ST. LOUIS - Mark Johnson, 49, never thought he was at risk for health problems. He stayed active with running and cycling, ate well and was health conscious. In fact, like many seemingly healthy men, he hadn’t been to the doctor in four years – until this year.
After a bike ride and dinner out, Mark and his wife, Krista, settled in. Krista was awakened when Mark got up around 2:30 a.m., with a headache. A few minutes later she heard him call to her. Krista joked she’s a light sleeper since they have a 4-month-old baby.
“I went down to check on Mark and he was drenched in sweat. He looked like he just got out of a swimming pool,” Krista recalled. “He lost his vision and we knew something wasn’t right.”
Krista called 9-1-1 and fought for Mark to be taken to Mercy Hospital St. Louis. When they arrived via ambulance Krista was awed at how quickly the emergency department staff acted.
“It was amazing. They quickly recognized an aortic dissection and called the surgeon,” Krista said. “Dr. [Mark] Blucher and his team came in and took Mark to surgery and kept me informed the whole time.”
An aortic dissection is a life-threatening condition in which a tear occurs in the inner muscle wall lining of the aorta. For aorta ruptures, the mortality rate is 80 percent – half of these patients die before reaching the hospital. While the cause isn’t clear, risk factors include high blood pressure, elevated cholesterol, diabetes and smoking.
“Mark was extremely lucky,” said Dr. Blucher, cardiothoracic surgeon with Mercy Clinic Cardiovascular and Thoracic Surgery. “He had a very bad tear in a very bad location on the aorta.”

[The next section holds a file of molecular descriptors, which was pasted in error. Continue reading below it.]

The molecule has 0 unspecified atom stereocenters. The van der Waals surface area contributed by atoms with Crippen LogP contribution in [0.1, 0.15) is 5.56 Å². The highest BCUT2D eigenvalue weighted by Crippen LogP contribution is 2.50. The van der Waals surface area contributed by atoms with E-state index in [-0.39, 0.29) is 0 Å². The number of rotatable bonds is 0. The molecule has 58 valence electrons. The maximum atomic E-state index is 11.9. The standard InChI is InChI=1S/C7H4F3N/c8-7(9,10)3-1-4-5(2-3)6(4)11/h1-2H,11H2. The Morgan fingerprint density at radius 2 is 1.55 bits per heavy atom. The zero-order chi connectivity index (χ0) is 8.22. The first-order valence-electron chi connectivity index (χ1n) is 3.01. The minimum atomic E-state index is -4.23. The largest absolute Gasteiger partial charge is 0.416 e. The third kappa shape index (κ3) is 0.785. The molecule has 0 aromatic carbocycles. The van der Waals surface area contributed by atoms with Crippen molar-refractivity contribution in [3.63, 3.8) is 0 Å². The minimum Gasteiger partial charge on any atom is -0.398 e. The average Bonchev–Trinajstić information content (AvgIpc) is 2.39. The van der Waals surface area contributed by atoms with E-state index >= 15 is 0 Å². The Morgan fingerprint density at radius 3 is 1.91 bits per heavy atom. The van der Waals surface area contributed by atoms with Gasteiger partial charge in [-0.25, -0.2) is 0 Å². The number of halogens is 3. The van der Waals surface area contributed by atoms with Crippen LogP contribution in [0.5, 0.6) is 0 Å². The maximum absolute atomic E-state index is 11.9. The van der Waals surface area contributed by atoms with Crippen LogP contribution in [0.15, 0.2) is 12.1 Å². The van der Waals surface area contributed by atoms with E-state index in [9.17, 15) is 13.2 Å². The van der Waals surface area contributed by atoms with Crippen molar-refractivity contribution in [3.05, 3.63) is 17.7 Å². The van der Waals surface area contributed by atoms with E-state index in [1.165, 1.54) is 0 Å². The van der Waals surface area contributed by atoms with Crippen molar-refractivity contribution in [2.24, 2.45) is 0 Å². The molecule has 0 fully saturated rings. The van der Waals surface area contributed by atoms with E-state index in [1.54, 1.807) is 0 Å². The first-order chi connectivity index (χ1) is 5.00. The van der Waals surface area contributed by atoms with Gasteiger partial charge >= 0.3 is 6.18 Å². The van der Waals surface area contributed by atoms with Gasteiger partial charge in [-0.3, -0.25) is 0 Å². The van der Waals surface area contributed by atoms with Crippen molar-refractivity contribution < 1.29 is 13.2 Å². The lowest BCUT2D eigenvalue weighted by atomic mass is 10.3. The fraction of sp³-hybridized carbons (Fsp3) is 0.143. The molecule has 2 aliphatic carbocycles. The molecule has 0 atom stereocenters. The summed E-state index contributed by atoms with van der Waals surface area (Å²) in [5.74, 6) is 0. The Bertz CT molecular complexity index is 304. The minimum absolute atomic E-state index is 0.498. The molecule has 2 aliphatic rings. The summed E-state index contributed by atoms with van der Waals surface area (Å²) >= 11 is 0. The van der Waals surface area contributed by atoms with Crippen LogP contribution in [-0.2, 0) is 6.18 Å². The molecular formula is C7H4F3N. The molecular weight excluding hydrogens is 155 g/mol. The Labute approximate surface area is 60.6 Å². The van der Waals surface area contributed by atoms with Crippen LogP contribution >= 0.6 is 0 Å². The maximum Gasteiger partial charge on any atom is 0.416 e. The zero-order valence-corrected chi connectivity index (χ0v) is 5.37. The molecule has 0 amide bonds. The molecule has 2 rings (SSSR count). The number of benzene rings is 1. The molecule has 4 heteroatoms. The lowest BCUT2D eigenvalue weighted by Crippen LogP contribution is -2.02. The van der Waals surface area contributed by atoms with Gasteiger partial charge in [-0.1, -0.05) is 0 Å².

For patients who make it to the hospital, surgeries can last up to 10 hours depending on the severity of the tear. In many cases, even after surgery, patients still have chronic dissections.
“I was able to remove the entire tear and dissection,” Blucher recalled. “This will help Mark in the long run because he won’t have to manage an ongoing issue.”
Mark made it through the initial eight-hour surgery to repair his dissection but recovery posed additional issues. Following surgery, his care was managed by several specialists, including cardiothoracic surgeons, critical care physicians, rehabilitation specialists and cardiologists, just to name a few.
“He never had any symptoms. He was never overly tired or stressed. There was never anything to lead us to consider it,” Krista mentioned. “We found out later that he had undetected high blood pressure.”
Dr. Blucher sees aortic dissections in patients ranging in age from 30 to 80. “We just don’t know why it happens,” he said. “It’s like a lightning strike. Mark was as close as you can get to not making it. His age, strength and health helped him, along with a strong support system of his wife and family.”
Many things were on Mark’s side for him to make it to the hospital, including being at home. Krista recalled Mark was originally scheduled for a work trip that got canceled. He still has a long road ahead of him, but he definitely beat the odds.
"I think he’s a walking miracle,” Krista said. “The Mercy doctors and nurses are amazing!”